The thick vellum envelope had a distinctly official feel to it. The printed address in the top left-hand corner read Falstaff, Harley & Greenwold. Prudence felt a chill of apprehension. It sounded like a firm of lawyers. She reached for the butter knife, intending to slit the envelope, and then put it down again with a quick, unconscious shake of her head. The sisters had an unspoken convention that they opened correspondence relating to their shared endeavors together. And if this one brought bad news, and Prudence found herself fancying a miasmic vapor oozing from the vellum, it was most definitely not to be opened alone.
She thrust all the letters into her capacious handbag and drained her teacup. Mrs. Beedle was still engaged with her customer when Prudence went out through the shop, drawing on her gloves.
"Thank you for the tea, Mrs. Beedle."
"Oh, it's always nice to see you, Miss Prue." The shopkeeper beamed at her. "And Miss Chas, of course. Bring her with you next week. I'll make some of my lardy cake, I know how she likes that."
"She'll be sorry she missed the gingerbread, but she had to visit an old friend this afternoon," Prudence said with a smile, nodding politely to the customer, who was regarding her curiously. A lady with a Mayfair accent wearing a rather elegant afternoon gown was something of a novelty in a corner shop in Kensington, particularly when she appeared from the owner's quarters in the back.
Prudence picked up a copy of The Mayfair Lady in the magazine rack at the back of the shop. "If you're looking for something to read, ma'am, you might enjoy this publication." She held it out to the woman, who was so surprised, she took it.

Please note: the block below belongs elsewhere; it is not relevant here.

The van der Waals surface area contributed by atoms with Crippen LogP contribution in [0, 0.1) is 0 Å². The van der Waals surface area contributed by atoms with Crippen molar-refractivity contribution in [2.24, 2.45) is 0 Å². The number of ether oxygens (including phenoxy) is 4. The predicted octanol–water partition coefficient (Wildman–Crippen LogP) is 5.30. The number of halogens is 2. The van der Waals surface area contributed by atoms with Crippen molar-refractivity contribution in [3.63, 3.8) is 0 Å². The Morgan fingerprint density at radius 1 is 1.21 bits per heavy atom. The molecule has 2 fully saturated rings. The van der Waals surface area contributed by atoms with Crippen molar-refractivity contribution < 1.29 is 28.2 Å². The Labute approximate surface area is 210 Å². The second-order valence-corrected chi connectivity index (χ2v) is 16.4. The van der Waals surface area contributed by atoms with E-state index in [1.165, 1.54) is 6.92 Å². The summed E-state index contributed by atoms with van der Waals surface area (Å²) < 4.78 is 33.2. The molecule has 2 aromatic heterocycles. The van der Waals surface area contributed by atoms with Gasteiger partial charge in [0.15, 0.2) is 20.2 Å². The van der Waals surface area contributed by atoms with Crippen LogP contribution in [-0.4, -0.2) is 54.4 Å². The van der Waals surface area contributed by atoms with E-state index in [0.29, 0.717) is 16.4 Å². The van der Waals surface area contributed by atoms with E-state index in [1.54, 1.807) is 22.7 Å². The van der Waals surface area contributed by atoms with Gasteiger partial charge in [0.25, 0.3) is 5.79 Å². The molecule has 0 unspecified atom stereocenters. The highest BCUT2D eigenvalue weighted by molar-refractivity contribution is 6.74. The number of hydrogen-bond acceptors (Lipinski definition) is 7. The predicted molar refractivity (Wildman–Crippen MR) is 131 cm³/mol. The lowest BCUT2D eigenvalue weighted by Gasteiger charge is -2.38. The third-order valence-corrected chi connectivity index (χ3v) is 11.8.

"Well, I don't know," she said. "Mayfair Lady . . . sounds a bit hoity-toity for the likes of me."
"Oh, it's not at all," Prudence reassured warmly. "Mrs. Beedle reads it, I know."
"Aye, that I do, once in a while," the shopkeeper said. "You try it, Mrs. Warner. Just the ticket on a cold afternoon when you're knitting by the fire."
"I don't have much call for reading," the customer said doubtfully. "How much is it?" She turned the broadsheet around in her hands, as if unsure what to do with it.
"Just twopence," Prudence said. "You'd be surprised how much of interest there is inside."
"Well, I don't know, but I suppose . . ." The customer's voice trailed off as she opened her purse for two pennies that she laid on the counter. "I'll try it."
"You do that," Mrs. Beedle said. "And I tell you what, if you don't like it, you just bring it back and I'll refund the twopence."
Mrs. Warner brightened visibly. "Well, you can't say fairer than that, Mrs. Beedle."
Prudence raised a mental eyebrow. How were they supposed to make money out of the broadsheet when people read it "on approval"? But she couldn't say that to Mrs. Beedle, who only meant well, so with a cheerful farewell she left the shop, going out into a chilly afternoon that was already drawing in even though it was barely four-thirty. Autumn seemed to have come earlier than usual this year, she thought, but perhaps it was only in contrast to the long and unusually hot summer that had preceded it.
She hurried towards an omnibus stop, thinking again of Constance in the desert heat of Egypt. It was all right for some, she concluded as the motorized omnibus belching steam came to a halt at the stop. She climbed on, paid her penny fare, and took a seat by the window, watching the streets of London crawl by as the bus stopped and started at the behest of passengers.